(ORDO NEWS) — The discovery of several exoplanets that appear to be collapsing appears to eliminate the “missing link” in planetary evolution.
Four mini-Neptunes in close proximity to their stars are found to be leaking their atmospheres at a rate corresponding to a possible total loss. This suggests that these worlds will eventually shrink into terrestrial planets roughly the size of Earth – and what’s more, their stars are to blame.
While scientists have long believed that the two types of exoplanets were related, the route by which the mini-Neptunes lost their atmospheres was unknown.
While other mechanisms may still be at work, newly identified shrinking worlds suggest that removal by stellar radiation is leading. .
The Milky Way Galaxy is a large and diverse place, and many types of exoplanets have been identified to date that are very different from those we find in our own solar system.
One of them is a mini-Neptune, the most common type of world discovered by the Kepler mission, but conspicuously absent from our small corner of the galaxy.
These are worlds that are more massive than Earth, and less massive than Neptune, but still shrouded in a dense Neptune-like atmosphere of hydrogen and helium. Interestingly, these exoplanets seem to be no less than about twice the radius of the Earth.
Super-Earths are the next category, exoplanets, which are 1-1.5 times the radius of the Earth. Approximately between 1.5 and 2 Earth radii there is a curious gap in which there are very few exoplanets. This is known as a gap in the radius of the minor planets.
Scientists believe this gap exists because, beyond a certain critical limit, exoplanets have enough mass to retain a substantial primordial atmosphere, which increases their size, placing them in the mini-Neptune class.
On the other hand, super-Earths do not have enough mass and have either lost their primordial atmospheres or never had them to begin with.
The next question is, did these exoplanets originate with primordial atmospheres, how could they get lost?
One potential pathway, called core mass loss, is internal heat from planetary formation, in which gravitational binding energy is converted into heat that expels the primordial atmosphere.
The other is called photoevaporation, in which intense X-ray and ultraviolet radiation from a young star destroys an exoplanet’s atmosphere.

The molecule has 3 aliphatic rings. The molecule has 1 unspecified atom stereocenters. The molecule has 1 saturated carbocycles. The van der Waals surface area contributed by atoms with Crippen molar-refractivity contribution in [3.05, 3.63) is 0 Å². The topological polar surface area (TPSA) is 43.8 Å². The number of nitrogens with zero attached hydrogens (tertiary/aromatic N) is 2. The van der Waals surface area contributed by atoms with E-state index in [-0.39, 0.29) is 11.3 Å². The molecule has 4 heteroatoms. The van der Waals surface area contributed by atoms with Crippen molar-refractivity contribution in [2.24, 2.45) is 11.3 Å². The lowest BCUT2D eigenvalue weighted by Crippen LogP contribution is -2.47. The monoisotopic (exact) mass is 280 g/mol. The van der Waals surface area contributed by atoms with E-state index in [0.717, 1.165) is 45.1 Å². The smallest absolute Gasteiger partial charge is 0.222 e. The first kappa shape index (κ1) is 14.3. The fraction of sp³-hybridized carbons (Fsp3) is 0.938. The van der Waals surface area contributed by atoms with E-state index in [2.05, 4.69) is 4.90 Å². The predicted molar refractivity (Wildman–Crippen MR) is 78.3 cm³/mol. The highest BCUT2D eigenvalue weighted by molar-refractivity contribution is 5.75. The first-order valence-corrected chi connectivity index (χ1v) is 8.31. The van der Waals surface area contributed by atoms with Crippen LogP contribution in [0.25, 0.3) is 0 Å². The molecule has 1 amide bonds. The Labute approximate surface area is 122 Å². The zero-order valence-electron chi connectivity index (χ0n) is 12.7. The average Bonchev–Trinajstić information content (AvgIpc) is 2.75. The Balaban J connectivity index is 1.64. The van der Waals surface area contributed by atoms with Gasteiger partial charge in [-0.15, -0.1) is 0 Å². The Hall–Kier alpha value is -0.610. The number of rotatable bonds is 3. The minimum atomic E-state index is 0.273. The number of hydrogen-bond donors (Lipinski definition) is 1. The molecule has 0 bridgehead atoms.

Determining which of these scenarios leads to the transformation of mini-Neptunes into super-Earths requires observation. leaking exoplanets and determining the rate at which they are losing mass.
This brings us back to a new paper by a team of researchers led by Caltech astronomer Michael Zhang (Caltech). They used spectroscopy to study the atmospheres of four young mini-Neptunes orbiting orange dwarfs to determine the rate at which these exoplanets are spewing helium into space.
These four mini Neptunes include one called TOI. 560b, which has a radius 2.8 times that of Earth, an analysis of which was published by Zhang and colleagues earlier this year.
The other three are new: TOI 1430.01, 2.1 times the size of Earth. ; TOI 1683.01, 2.3 times the size of Earth; and TOI 2076b, 2.52 times the size of Earth.
All four planets had significant helium emissions, the team found, at a rate consistent with photoevaporation rather than core mass loss.
In addition, this rate of loss is sufficient to de-atmosphere these exoplanets in just a few hundred million years, the team found, a fairly short amount of time in a cosmic context.
The team says their results show that most mini-Neptunes orbiting sun-like stars likely turn into super-Earths and do so through photoevaporation.
“We concluded that many, if not all, of these planets will lose their hydrogen-rich shells and become super-Earths,” Zhang and colleagues write in their paper, which is awaiting peer review.
“Our results show that most mini-Neptunes orbiting Sun-like stars have a primordial atmosphere, and that photoevaporation is an effective mechanism to remove these atmospheres and turn these planets into super-Earths.”
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